Here is the terrific talk (part 1 | part 2) on The Impact of Historic Racial Bias on the Health Profiles of Communities of Color from Dr. Milton Mills given October 1st, sponsored by Rochester Lifestyle Medicine Institute and the Rochester Area Vegan Society.
Would you like to make the world a better place without causing harm on the way?
This month in the #RocVeganVideoExpo, we have been trying to safely bring joy, education, and support for vegan-friendly businesses into a tragic year. Our purpose is to help under very difficult circumstances.
More tragedy has been exposed and renewed in the past few days here in Rochester. We are heartbroken. Emotions are especially low and high, and today’s video addresses generally how we think about and talk to each other.
Switching from introducer (me) to speaker (also me), the following (and the video) is my personal opinion and approach and does not necessarily reflect Rochester VegFest:
Are you confident that you are morally right and others are wrong? Or maybe you’re not so confident and you ask, “Is this the right thing to do?” Do you think some people are good and others bad (or jerks, or idiots etc.)? Do you get into arguments about how people should or shouldn’t do this or that?
These are very common ways of thinking: “You’re wrong. You’re bad. You should.” These are judgmental thoughts. They are opinions stated as facts, and so, as you might expect when something untrue is said or thought, they can cause problems. In this video, which records a talk I gave at the October 2018 RAVS meeting, I describe exactly how to use an alternative: discernment. It is how I think now (I admit I sometimes slip up and label someone a jerk – I’m human, so errors are inevitable). Maybe I’m naive to think the world could operate this way, but I have found as a practical matter that discernment makes communication easier and myself happier, and sidesteps the confusion of trying to work out what’s “right” and who’s “wrong.” It forms the solid basis of the challenging conversations I have while doing vegan outreach, among other things. Discernment lets me speak up about problems without causing harm. I think it will improve, even if not solve, any difficult conversation you are likely to have. And we need to have a lot of difficult conversations, don’t we? 34 minutes, CC. Link to handout used in video.
I’m Tina, president of Animal Rights Rochester and co-founder and co-coordinator of Rochester VegFest (and your host of this vegan video expo). I’m primarily focused on animal rights activism, but I’ve been educating myself about racism for several years. If you would like to see some of the books and other resources about racism that I’ve been recommending lately, you can look at my Fb wall. Black Lives Matter.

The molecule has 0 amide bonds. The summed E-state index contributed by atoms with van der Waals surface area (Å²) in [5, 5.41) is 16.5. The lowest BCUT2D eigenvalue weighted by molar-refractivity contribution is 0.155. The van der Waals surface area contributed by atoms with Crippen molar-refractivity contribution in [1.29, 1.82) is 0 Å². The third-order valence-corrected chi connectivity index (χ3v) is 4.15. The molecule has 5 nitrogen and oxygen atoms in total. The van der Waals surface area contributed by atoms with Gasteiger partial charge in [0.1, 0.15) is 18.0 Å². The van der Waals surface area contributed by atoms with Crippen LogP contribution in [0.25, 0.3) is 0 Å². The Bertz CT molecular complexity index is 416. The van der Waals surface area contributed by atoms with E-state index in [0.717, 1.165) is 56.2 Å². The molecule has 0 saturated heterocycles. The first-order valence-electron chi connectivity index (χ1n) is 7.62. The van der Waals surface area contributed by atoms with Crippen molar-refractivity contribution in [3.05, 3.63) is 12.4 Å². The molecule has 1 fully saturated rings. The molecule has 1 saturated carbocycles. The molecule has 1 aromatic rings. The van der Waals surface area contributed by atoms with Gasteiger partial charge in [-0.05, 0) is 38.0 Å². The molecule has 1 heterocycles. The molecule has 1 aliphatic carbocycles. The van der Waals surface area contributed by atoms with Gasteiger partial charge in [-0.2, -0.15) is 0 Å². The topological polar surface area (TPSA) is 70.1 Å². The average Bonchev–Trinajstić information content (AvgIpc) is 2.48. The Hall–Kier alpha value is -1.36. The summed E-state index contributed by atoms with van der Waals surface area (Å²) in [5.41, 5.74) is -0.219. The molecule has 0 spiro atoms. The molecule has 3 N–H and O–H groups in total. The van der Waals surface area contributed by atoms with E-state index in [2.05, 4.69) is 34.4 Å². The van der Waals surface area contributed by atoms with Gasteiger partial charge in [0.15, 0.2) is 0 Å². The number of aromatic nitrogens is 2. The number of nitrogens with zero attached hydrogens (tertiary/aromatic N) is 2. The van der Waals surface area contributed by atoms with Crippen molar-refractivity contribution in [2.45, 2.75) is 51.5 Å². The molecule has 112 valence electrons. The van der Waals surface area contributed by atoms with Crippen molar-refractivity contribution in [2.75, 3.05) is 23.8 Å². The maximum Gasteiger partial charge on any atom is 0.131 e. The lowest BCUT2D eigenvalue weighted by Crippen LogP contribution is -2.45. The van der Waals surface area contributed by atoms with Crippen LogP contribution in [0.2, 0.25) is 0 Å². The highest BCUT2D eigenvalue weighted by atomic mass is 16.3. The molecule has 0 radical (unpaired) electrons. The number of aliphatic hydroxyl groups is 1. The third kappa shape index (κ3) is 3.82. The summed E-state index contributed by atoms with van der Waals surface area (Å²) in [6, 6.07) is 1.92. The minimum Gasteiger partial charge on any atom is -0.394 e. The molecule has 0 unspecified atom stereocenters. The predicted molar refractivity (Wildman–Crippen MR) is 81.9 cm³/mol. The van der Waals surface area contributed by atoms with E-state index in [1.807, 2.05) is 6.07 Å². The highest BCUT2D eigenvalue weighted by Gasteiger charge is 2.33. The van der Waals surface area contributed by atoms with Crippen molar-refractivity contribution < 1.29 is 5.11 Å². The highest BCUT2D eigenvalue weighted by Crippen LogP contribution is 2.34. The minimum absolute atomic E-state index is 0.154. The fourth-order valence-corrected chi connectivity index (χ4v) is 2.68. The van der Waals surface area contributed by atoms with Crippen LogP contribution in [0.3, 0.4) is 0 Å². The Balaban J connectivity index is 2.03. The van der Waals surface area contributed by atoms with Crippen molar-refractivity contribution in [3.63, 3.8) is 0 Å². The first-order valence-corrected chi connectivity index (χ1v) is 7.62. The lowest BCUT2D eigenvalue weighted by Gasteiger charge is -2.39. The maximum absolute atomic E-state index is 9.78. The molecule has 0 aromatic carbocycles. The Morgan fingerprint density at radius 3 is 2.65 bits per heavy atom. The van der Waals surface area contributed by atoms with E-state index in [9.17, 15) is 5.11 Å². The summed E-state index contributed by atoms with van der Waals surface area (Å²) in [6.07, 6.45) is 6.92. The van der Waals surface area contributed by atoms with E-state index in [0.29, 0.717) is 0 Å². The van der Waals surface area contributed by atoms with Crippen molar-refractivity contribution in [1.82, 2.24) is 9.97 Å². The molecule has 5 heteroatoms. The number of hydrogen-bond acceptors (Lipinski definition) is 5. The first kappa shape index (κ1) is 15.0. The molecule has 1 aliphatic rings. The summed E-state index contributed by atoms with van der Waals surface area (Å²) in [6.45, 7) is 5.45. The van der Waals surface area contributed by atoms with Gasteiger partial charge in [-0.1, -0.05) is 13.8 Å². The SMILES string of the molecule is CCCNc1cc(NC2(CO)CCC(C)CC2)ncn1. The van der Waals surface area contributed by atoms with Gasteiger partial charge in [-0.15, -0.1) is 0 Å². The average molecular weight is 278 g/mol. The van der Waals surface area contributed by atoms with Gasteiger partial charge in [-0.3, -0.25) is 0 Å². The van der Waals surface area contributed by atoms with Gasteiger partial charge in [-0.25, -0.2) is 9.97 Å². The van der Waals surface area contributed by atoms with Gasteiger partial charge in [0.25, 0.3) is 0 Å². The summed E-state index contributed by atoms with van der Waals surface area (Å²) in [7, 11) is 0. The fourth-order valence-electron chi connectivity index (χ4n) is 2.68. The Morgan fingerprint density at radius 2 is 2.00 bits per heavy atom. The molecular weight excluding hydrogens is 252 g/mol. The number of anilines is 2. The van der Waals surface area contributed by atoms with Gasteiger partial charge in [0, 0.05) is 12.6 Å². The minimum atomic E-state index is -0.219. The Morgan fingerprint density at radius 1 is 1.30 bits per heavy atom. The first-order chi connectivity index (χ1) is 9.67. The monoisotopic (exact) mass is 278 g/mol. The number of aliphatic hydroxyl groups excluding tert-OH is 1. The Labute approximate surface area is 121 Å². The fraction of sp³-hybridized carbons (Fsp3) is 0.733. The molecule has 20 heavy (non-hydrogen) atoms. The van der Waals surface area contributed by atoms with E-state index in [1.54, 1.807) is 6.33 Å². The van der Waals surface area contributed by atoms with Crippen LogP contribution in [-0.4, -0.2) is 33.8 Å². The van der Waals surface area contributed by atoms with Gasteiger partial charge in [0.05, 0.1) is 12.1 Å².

We are very excited to welcome Kevin Lahey and Ben Le Roi as speakers at Rochester VegFest. In addition to their dedicated activism, they have a podcast – check it out! They will be speaking about the excuses people have to not go vegan, and how to get involved. In addition, they’ll have a table for people to stop by and learn about many ways to help animals.
The Livegan Podcast is dedicated to learning from inspirational guests and discussing how to be a more effective activist within the growing animal rights movement. Kevin and Ben firmly believe every individual is capable of making a significant difference with their own unique skill set. Their guests originate from various backgrounds, professions, and possess different approaches, all with the same goal in mind; how to save as many animals as possible and create a vegan world.
Kevin Lahey is an ex undercover investigator with Mercy For Animals And Coexistence of Animal Rights on Earth. Collectively, he has more than 3 years of undercover investigative experience, including working in Korea’s dog meat industry and USA’s hog, dairy, and poultry industries. He was the 2016 recipient of the Mercy for Animals award and is working on an upcoming book. He has a Master’s in Philosophy focused on veganism. He resides in Toronto with his wife and daughter.
Ben Le Roi is an animal rights activist from Southern Ontario’s farm country. He has participated in many forms of activism from vigils, marches, disruptions, cubes and various forms of outreach. He was the creator of the Scary Movie Challenge, which gained worldwide attention, and is one of the founders of Nation Rising, an initiative designed at pressuring the Canadian government to end the subsidizing of animal agriculture. He resides in Southern Ontario with his two daughters.
Wow! Roc VegFest rocked!
Saturday, September 16th was a beautiful, hot day and we estimate over 1,000 people came out for Rochester’s first annual VegFest at Martin Luther King Jr. park downtown.
There were 43 vendors, nine speakers, and we showed the film What the Health. There was a huge raffle, kids activities, tons of food, and free samples. We heard from many people that they decided to go vegan after attending, and I think everybody found new favorite companies and organizations.
Everyone is looking forward to Rochester VegFest 2018!